The Registry of Dope Smokers
By a landslide margin, Massachusetts voters last week passed Question 2, a ballot initiative decriminalizing possession of an ounce or less of marijuana. Even though the law will not take effect until 30 days after it is endorsed by the state's governor's council, it has already left law enforcement officials with anything but a case of the giggles. The problem, officials say, is that the initiative said nothing about how it should be administered and enforced. As Michael O'Keefe, district attorney on Cape Cod and president of the Massachusetts District Attorneys Association, told the Cape Cod Times, while the state has a Registry of Motor Vehicles to collect speeding fines, "we don't have a registry of dope smokers in Massachusetts, and apparently we're going to have to create one in order to effectuate the statute."
The state's district attorneys were meeting this week to try to come up with a plan, and Attorney General Martha Coakley (who was otherwise occupied yesterday, arguing before the Supreme Court) said her office would play a role. "Question 2's passage not only authorizes the decriminalization of small amounts of marijuana, but also establishes a parallel civil regulatory structure that does not currently exist," she said in a statement. Other states that have decriminalized possession of small amounts of marijuana handle administration in various ways, the Cape Cod Times article notes. In Maine, fines are assessed and collected through the court system. In Ohio, one can pay the fine through the mail or appear in court to contest the citation, similar to a speeding ticket.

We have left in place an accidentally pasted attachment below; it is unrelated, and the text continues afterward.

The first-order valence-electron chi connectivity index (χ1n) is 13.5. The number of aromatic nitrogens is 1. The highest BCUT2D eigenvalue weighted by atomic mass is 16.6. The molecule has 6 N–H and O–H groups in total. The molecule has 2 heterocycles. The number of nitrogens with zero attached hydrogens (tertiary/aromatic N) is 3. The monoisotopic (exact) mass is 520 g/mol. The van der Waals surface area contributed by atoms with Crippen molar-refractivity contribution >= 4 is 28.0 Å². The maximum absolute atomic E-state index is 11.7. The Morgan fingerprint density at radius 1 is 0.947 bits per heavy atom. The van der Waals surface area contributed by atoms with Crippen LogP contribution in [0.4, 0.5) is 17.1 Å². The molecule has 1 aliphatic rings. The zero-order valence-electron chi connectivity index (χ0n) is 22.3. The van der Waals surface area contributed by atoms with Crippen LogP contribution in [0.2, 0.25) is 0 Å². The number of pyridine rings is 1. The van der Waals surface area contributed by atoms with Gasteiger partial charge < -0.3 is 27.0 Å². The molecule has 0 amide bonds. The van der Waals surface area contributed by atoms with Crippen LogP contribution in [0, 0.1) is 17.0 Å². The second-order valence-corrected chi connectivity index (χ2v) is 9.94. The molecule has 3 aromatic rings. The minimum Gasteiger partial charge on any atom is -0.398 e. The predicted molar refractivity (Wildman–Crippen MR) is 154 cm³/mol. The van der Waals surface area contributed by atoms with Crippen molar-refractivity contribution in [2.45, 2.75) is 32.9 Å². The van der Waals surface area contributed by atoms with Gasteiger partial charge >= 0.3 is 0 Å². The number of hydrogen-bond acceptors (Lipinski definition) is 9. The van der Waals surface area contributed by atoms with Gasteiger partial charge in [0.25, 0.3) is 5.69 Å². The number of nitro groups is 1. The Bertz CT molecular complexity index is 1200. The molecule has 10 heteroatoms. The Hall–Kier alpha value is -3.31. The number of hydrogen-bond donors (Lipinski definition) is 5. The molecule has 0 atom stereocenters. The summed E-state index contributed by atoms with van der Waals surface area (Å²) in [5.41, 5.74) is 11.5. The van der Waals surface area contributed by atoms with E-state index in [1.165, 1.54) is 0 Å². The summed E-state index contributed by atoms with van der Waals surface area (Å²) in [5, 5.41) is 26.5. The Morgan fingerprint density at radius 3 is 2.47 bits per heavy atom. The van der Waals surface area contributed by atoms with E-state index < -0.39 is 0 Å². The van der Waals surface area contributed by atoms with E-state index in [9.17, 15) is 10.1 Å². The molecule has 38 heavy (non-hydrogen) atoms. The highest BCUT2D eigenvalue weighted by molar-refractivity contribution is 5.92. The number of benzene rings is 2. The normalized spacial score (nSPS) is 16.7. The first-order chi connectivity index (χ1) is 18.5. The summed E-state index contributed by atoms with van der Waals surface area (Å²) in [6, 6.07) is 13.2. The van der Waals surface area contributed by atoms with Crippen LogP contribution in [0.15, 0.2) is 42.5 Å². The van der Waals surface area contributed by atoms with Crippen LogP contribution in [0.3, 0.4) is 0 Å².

Under the Massachusetts law, anyone caught with an ounce or less of marijuana must pay a $100 fine. Minors must also attend drug education and treatment classes and perform community service. Not only does this scheme raise questions about its administration, but it also creates a new set of questions for police officers who find someone with marijuana, says an article in The Berkshire Eagle. "Can we interview them? Can we interrogate them?" wonders a Pittsfield police captain. "It's going to be real tricky to figure out what this means, and there's no question that people are going to take advantage of this."
One outcome seems fair to predict: If you thought lines were slow at the Registry of Motor Vehicles, just wait until you see how the long wait seems at the Registry of Dope Smokers.
Posted by Robert J. Ambrogi on November 11, 2008 at 12:25 PM | Permalink
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